A new report by U.S. government auditors has sharply criticized U.S. counterterrorism planning for Pakistan. The report says the United States has failed to produce a comprehensive plan to wipe out terrorist safe havens in Pakistan's rugged tribal areas along the Afghan border. As VOA correspondent Gary Thomas reports, the report comes as a new civilian government in Pakistan debates its own approach to fighting Islamic extremism and its relationship with Washington.
In a 33-page report, the General Accountability Office (GAO) says not only has the United States failed to meet its goal of eradicating terrorist safe havens in Pakistan's tribal regions, but also lacks a grand strategy for doing so.
The Bush Administration laid out a plan for a national counterterrorism strategy in 2003, and Congress passed legislation to implement it last year.
Charles Johnson, a GAO counterterrorism expert and chief author of the report, tells VOA that while different agencies have devised individual plans aimed at the Pakistani tribal areas, a comprehensive, coordinated plan is still lacking. He says the agencies, such as the CIA, State Department, Defense Department, and the National Counterterrorism Center, have not come together to thrash out a unified plan.
"It is our understanding that the parties have not yet sat down at the table and reached agreement on the final plan," he said. "We do understand that there is some effort underway now with respect to the various entities that we have mentioned to sort of begin that process and to reach some sort of agreement on where the plan is needed in terms of moving forward. However, we are concerned because we have not seen such a plan."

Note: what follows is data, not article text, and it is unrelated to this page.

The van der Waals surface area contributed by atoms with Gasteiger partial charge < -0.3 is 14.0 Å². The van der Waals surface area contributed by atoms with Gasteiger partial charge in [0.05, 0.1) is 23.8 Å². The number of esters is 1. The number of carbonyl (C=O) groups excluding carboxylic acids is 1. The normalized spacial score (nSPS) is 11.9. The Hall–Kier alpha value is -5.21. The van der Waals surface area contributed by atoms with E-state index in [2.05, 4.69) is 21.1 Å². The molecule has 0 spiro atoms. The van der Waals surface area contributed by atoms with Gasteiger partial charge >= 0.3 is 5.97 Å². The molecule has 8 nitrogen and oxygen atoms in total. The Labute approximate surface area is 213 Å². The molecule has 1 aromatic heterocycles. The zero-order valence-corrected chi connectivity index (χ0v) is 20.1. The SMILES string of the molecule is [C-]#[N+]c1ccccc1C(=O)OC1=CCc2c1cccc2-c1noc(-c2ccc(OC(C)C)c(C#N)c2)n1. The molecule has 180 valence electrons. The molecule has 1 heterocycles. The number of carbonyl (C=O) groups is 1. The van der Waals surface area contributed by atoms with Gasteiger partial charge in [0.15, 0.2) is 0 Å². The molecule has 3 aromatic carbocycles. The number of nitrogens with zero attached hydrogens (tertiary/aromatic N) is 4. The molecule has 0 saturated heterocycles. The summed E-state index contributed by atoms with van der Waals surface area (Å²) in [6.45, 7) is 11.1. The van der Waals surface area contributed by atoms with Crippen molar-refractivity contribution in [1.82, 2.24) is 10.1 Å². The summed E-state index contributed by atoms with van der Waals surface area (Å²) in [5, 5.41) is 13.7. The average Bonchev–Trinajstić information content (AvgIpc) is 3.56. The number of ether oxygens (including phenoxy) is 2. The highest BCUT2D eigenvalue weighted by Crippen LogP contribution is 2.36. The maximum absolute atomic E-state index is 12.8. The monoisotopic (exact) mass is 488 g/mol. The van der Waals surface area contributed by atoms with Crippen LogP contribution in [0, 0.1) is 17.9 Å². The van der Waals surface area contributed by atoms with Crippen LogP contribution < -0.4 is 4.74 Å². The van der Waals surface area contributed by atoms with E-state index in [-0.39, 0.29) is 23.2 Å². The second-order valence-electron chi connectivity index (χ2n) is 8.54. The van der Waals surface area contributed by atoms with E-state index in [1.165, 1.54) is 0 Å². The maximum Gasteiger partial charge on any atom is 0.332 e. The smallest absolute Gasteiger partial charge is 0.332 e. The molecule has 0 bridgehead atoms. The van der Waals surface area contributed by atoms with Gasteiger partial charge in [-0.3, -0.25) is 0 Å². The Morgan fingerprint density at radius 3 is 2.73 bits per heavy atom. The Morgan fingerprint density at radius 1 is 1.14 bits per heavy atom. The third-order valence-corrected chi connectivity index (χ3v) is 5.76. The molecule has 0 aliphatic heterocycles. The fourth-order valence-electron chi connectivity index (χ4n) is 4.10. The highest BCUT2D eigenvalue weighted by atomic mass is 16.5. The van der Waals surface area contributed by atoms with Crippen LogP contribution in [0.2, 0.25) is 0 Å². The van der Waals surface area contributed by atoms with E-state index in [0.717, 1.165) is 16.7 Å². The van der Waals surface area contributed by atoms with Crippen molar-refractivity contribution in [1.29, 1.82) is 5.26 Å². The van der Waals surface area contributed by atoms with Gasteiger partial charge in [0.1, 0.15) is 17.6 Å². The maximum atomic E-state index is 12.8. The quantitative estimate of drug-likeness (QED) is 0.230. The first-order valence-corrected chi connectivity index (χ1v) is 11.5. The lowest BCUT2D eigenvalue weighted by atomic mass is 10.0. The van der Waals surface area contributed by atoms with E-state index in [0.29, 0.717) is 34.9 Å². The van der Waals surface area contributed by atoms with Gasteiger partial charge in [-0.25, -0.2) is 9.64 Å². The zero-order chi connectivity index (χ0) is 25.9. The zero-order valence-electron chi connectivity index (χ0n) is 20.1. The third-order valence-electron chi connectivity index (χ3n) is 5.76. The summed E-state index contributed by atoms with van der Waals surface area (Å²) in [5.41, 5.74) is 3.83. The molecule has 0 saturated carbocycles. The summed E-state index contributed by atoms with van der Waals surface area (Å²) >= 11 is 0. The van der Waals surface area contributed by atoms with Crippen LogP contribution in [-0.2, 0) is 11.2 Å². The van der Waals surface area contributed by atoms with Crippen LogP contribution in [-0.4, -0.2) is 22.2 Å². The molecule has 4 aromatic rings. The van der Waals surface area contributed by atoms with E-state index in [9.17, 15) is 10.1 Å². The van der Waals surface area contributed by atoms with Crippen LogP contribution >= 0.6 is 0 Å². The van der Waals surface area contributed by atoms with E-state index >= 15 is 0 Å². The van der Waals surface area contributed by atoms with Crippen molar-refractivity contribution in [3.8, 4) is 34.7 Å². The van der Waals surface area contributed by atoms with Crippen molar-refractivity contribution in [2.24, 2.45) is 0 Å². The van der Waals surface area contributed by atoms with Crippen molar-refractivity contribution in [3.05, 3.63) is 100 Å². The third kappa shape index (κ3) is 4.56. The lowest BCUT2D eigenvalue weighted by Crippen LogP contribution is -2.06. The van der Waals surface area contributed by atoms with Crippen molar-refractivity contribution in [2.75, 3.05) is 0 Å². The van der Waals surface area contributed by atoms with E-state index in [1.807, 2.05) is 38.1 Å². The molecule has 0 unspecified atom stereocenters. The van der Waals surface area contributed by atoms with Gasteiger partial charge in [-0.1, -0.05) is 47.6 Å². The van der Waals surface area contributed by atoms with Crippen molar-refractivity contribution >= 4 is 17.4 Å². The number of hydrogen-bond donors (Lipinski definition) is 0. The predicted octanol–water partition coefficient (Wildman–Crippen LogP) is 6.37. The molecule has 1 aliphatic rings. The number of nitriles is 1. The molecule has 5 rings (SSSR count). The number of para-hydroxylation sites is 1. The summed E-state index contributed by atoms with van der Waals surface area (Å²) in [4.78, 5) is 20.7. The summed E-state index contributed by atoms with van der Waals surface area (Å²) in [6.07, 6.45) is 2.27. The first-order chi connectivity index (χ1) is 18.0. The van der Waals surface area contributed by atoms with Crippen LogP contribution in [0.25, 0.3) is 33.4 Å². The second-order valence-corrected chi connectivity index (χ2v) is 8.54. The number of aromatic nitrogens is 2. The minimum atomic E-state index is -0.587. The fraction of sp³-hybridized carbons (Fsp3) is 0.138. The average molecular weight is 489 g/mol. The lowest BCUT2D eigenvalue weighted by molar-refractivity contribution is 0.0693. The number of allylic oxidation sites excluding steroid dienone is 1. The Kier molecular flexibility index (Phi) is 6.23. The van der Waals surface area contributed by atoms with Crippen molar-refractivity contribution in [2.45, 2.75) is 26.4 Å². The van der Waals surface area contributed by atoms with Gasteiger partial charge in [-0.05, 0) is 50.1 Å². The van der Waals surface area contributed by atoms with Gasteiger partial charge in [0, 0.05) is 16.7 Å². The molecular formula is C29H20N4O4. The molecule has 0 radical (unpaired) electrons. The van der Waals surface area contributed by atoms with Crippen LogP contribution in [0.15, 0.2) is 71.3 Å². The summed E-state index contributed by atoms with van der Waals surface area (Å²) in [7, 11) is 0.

The report says nearly $6 billion of the $10.5 billion the U.S. has given Pakistan since 2002 is reimbursement for Pakistani military operations in the Federally Administered Tribal Areas. But U.S. officials say al-Qaida has regenerated in the safety of the tribal lands.
Asked about the GAO findings, White House spokesman Tony Fratto said it is clear that more work needs to be done in the Pakistani tribal areas.
"There is no question there is more to be done in that region," he said. "I think everyone who has spoken to that issue of the border has talked about what a difficult challenge it is. We have more work to there and we need to do it."
U.S. counterterrorism and intelligence officials who were contacted declined to comment on the report.
Robert Grenier, a former CIA counterterrorism chief and onetime station chief in Islamabad, says he is not surprised at the lack of progress on a coordinated plan.
"That is the same situation that we have confronting us in Afghanistan, where we've had an interagency effort since shortly after 9/11, and everybody is still working with their own furrow, working within their own stovepipes - to use militaryspeak - so I am not at all surprised that we should see the same problems manifested in a far more nascent program, under far more difficult conditions, in Pakistan," he said.
The report comes as Pakistan is making the transition from military rule to an elected civilian government. The new government has indicated it will seek a negotiated accommodation with Islamists who are not foreign al-Qaida fighters.
Christine Fair, a Pakistan affairs analyst at the RAND Corporation, says the political change adds potential complications to a comprehensive U.S. counterterrorism strategy in Pakistan because many Pakistanis are not happy about U.S.-Pakistani cooperation.
"Most Pakistanis don't believe it's their war," she explained. "They believe that they're fighting America's war. Increasingly, you find elites who don't share that view. So the political angle on this is really quite complicated, because the vast majority of Pakistanis are really tired of their armed forces being used to kill their own people."
Democratic Congressman Howard Berman, who commissioned the GAO report, called the findings "appalling" and said he will schedule hearings for next month on the matter.